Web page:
Napier Port workshop training for saliva PCR testing

Napier Port will introduce saliva testing in November as part of its vaccine mandate protocols as it works towards achieving 100% compliance by the end of the year. This vaccine mandate applies to port employees, contractors and visitors, says port chief executive Todd Dawson.

“Firstly, we did this (vaccine mandate) to protect our people and to play our part in protecting the community by raising vaccination rates.  

“Secondly, to maximise economic recovery in a post-lockdown New Zealand, we have to enable businesses to be viable and sustainable. 

“If other businesses are going to be in a position to do the same, especially small-medium sized organisations, they need more clarity and support to empower them to implement vaccination protocols. Even for a well-equipped business like ours, at times over the past six weeks introducing this policy has been all consuming with its own challenges. If other businesses are able to benefit from our experience, we would like to offer our support and learnings.”

Napier Port’s timeline to mandatory vaccinations for all port users, contractors and employees:

  • September – procures a New Zealand-made, saliva PCR testing unit with the intention of carrying out surveillance testing on port
  • October – recruits two specialists to manage the process and carry out PCR testing
  • 20 October, Napier Port becomes the first port to voluntarily implement mandatory vaccination for its entire workforce 
  • October – begins discussions to extend requirement to all port visitors and contractors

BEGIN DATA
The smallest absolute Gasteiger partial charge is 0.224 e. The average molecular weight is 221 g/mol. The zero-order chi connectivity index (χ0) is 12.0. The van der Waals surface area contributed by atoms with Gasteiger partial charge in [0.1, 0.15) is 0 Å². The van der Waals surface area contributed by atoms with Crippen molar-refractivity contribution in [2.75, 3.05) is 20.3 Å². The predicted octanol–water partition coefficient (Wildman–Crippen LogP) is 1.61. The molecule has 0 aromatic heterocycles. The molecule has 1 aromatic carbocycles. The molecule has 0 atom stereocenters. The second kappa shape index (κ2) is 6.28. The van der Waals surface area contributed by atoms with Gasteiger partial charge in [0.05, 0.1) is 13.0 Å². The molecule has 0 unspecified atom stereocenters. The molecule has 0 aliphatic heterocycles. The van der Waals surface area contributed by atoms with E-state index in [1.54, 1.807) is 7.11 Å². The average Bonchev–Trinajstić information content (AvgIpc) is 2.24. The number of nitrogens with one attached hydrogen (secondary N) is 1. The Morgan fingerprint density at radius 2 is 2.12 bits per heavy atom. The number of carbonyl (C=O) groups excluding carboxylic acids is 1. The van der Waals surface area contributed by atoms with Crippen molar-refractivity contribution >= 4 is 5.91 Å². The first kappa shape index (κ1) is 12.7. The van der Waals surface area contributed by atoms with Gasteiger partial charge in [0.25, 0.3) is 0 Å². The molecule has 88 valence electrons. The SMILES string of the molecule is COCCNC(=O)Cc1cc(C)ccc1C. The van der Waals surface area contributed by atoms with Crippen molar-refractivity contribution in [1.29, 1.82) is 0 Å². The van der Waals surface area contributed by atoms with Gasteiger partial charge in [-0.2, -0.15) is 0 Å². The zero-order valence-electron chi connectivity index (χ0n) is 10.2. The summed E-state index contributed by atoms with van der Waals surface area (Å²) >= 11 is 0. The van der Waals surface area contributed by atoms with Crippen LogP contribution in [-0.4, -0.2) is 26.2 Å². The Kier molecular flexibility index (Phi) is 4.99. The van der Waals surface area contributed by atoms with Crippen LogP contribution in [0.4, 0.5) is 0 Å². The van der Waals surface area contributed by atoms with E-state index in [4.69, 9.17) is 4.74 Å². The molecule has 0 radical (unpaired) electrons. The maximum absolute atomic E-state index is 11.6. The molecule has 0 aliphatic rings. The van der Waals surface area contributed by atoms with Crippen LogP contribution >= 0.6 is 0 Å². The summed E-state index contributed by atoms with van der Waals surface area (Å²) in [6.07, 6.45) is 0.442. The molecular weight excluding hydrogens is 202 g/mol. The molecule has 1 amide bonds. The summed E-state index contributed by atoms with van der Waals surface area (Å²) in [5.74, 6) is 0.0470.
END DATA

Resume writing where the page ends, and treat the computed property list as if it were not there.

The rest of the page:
• November – saliva PCR testing begins
  • December 31 – mandatory vaccination for all port users in place.

Dawson says the vast majority are supportive of its proposal.

“A small number have expressed concerns related to potential impacts on their operations. We are committed to working with them, and supporting them with this.”

Napier Port will be one of the first non-health sector businesses in New Zealand to implement saliva PCR testing technology, says Dawson.

“This surveillance testing will not replace official public health testing, but it will provide an added layer of protection to help minimise any potential spread of COVID-19 at the port. Initiatives like this, that support industry requirements to ensure business continuity, are urgently needed.

“Wrapping the right process around our testing is vital, to ensure it integrates with public health requirements and to give our people confidence in the testing itself and our management of it.

“Ports are ideally placed to trial new measures to combat COVID-19, having been on the frontline for 18 months, undergone regular testing, amongst the first to become vaccinated and also operating under often ambiguous and every-changing guidelines. It has prepared us well to respond swiftly, balancing the regulatory requirements with the practicalities of running a business and 24hr/7 day a week operation,” Dawson says. 


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  2. The “vaccine “ is an experimental agent and is still in trials until May 2023. Mandating a dangerous and ineffective medical procedure is wrong. This is no normal vaccine. Have you ever seen a protest outside a hospital for a mandated hep B vaccine? No you haven’t, but there are protests outside our hospital here in The Bay and many other hospitals around the world. Fully vaccinated people are more of a risk because not only do they carry the same level of virus as the non vaccinated, but they can do so asymptomatically. Testing is the way forward. Mandating these investigational “vaccines” is an abuse of human rights.

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